Last week in a desperate attempt to stem the rise of obesity levels, the prestigious independent body of scientists and physicians that advises the feds on health policy, the Institute of Medicine (IOM), recommended requiring at least 60 minutes of physical activity a day in schools and considering excise taxes on sugar-sweetened beverages.
It also urged food companies to improve nutritional standards for foods marketed to people under 18 years old, recommending that mandatory standards be considered at all levels of government if the companies don’t adopt their own.
Pretty radical stuff, huh? Well, our obesity problem is growing (no pun intended), and for the first time, our children may not live as long as us. Two-thirds of Americans are overweight or obese, and the number of people who are morbidly obese (weighing in at twice the ideal body weight) is seriously rising. Unbelievably, 6.9 percent of middle school children are morbidly obese (defined as those having a BMI in the 99th percentile).
If these trends continue, 42 percent of Americans will be obese by 2030.
Forget all the fuss over math scores; if we don't get our weight under control, the majority of the population will soon be too fat and too sick to get off the couch, much less compete internationally. This isn't an individual problem — it’s a national problem.
If you are one of those citizens who scream for smaller government, government regulation might drive you crazy. Well, let me ask you, who do you think pays the $190 billion a year it costs to treat the health problems of the obese? All of us. With increased insurance premiums, we all pay to subsidize the added medical charges. This national crisis must be seriously addressed.
America's progress in arresting its obesity epidemic hasn’t worked. “Solving this complex problem requires a comprehensive set of solutions that work together to spur across-the-board societal change,” said the committee that wrote the report. The report identifies strategies with the greatest potential to accelerate success by making healthy foods and beverages and opportunities for physical activity easy, routine and appealing aspects of daily life.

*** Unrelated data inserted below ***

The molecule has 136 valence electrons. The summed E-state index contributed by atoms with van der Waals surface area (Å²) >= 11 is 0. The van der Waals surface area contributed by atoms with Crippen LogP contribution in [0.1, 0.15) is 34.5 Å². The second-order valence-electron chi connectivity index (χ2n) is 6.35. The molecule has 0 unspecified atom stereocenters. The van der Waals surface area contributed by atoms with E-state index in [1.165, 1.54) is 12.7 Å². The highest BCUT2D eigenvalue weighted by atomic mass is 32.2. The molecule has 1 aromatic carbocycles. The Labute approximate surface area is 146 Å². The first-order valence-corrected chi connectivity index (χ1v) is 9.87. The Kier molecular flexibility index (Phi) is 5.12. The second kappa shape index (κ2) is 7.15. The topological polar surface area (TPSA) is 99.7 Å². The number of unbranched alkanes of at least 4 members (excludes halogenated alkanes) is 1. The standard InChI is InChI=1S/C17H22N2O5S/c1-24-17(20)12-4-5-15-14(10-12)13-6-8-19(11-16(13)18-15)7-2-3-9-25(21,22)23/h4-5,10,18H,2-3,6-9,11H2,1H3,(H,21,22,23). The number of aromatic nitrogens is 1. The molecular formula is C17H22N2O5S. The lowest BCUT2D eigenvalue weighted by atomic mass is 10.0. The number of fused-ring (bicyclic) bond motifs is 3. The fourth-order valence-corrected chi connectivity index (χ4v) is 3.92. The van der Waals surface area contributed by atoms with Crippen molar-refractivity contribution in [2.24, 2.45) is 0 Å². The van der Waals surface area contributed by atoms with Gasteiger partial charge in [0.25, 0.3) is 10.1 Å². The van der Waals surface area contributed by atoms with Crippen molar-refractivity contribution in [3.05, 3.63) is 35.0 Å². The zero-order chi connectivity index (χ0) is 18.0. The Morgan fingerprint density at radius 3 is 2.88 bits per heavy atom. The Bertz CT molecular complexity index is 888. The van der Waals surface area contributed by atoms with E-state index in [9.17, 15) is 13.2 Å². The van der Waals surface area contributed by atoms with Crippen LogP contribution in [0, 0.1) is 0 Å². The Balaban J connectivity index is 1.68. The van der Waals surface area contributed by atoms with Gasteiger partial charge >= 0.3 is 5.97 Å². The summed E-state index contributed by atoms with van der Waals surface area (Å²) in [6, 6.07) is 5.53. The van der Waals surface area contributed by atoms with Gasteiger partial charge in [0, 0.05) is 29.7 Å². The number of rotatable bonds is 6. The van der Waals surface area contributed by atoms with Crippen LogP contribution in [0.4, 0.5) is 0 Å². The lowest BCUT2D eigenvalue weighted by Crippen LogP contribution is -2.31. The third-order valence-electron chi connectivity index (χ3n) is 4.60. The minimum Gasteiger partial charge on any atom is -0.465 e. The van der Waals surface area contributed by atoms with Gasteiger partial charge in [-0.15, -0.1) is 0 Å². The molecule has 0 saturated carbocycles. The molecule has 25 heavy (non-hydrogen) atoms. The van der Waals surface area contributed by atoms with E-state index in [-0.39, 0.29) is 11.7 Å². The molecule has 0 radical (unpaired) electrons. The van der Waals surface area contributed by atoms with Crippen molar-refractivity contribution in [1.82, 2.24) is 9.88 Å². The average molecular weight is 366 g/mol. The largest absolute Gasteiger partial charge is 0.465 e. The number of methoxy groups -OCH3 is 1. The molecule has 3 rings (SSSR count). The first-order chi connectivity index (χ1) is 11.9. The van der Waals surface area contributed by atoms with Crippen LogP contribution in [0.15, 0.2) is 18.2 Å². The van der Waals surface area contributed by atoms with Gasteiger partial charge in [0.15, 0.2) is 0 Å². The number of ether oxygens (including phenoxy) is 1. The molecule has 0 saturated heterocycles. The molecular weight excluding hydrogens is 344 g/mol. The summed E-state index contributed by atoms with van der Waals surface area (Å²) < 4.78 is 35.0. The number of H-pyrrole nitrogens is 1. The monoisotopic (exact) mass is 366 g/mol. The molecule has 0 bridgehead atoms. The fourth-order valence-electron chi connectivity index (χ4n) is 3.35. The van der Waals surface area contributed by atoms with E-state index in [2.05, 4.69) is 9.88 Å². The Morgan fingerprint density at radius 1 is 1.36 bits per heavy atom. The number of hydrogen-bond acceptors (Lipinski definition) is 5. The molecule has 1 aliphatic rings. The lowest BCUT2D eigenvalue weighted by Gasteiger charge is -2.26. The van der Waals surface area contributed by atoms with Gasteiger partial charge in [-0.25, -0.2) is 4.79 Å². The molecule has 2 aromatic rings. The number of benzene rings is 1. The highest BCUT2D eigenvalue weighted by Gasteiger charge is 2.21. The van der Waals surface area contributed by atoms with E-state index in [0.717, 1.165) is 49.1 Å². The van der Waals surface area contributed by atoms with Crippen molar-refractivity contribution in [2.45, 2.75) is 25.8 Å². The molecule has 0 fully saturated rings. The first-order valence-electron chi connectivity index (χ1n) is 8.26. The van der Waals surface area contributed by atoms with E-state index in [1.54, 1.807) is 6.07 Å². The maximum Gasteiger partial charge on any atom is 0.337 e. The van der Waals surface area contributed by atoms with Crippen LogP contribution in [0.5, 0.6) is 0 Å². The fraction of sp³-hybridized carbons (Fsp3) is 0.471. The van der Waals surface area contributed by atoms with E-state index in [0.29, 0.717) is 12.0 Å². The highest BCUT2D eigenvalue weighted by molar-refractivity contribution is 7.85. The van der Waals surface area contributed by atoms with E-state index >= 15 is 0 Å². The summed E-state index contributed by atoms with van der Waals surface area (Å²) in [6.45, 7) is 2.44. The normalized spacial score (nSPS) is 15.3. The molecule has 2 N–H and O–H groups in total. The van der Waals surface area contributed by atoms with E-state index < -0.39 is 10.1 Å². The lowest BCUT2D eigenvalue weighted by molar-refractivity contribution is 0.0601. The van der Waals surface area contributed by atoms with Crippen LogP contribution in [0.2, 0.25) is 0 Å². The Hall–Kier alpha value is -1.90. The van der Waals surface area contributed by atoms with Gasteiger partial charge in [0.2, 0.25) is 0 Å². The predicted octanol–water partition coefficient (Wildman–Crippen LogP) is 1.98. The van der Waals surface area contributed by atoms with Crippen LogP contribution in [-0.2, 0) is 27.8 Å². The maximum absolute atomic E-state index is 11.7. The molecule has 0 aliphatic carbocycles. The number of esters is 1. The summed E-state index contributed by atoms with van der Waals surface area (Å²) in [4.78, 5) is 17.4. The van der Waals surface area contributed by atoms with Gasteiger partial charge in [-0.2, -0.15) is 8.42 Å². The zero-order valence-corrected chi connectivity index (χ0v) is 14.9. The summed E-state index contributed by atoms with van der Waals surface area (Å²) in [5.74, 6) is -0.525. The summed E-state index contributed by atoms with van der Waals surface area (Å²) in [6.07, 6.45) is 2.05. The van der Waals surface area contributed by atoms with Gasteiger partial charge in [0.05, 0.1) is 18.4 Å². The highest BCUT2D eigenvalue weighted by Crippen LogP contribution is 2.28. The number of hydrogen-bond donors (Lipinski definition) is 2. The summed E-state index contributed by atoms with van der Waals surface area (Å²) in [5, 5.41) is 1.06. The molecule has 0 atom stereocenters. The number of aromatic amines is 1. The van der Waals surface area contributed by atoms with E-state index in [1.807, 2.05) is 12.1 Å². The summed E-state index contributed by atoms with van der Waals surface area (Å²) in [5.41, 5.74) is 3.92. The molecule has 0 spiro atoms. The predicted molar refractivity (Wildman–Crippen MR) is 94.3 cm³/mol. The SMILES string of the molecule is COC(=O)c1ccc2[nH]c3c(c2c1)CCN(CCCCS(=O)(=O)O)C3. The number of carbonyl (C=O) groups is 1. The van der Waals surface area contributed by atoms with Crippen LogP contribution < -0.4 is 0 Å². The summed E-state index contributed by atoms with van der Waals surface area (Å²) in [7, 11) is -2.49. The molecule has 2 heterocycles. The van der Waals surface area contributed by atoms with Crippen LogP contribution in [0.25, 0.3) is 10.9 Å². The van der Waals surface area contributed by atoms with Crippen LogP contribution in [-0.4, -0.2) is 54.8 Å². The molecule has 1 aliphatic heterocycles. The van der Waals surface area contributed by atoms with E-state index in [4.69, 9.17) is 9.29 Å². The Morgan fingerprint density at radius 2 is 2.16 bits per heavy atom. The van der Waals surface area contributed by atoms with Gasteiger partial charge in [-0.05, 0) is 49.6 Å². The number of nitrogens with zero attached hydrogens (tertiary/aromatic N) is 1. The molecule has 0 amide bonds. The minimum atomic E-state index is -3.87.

The IOM focused their recommendations for preventing obesity on schools, because children spend up to half their waking hours and consume as many as half their daily calories there. Hopefully, adopting a healthy lifestyle in school will carry over to their after school lives.
The IOM presented five distinct goals for accomplishing each of them:
Goal 1: Make physical activity an integral and routine part of life.
Goal 2: Create food and beverage environments that ensure that healthy options are the routine, easy choice.
Goal 3: Transform messages about physical activity and nutrition.
Goal 4: Expand the role of health care providers, insurers, and employers in obesity prevention.
Goal 5: Make schools a national focal point for obesity prevention.
California has jumped the gun and instituted changes in their public schools to stem the rising tide of childhood obesity. About five years ago they banned junk food in school and required kids to take P.E.
A new report showed that the changes in California are working-high school students there consumed fewer calories and less fat and sugar at school than students in other states. The study found that California high school students consumed on average nearly 160 calories fewer per day than students in other states.
I know it doesn’t sound like much, but a study in the American Journal of Preventive Medicine found that if children cut just 64 fewer calories per day, by 2020 the U.S. childhood obesity rate would drop 10 percent lower than where it was in the mid-2000s.
It’s obvious that our obesity epidemic will not be curbed by individual willpower alone. It's time we come together as a nation and tackle this crisis.
The IOM recommendations are meant to change the living environment to discourage overeating, junk-food consumption and sedentary lifestyles.
Instead of fighting over the benefits of banning soda in schools, let's rationally discuss these recommendations. Our children's futures are at stake.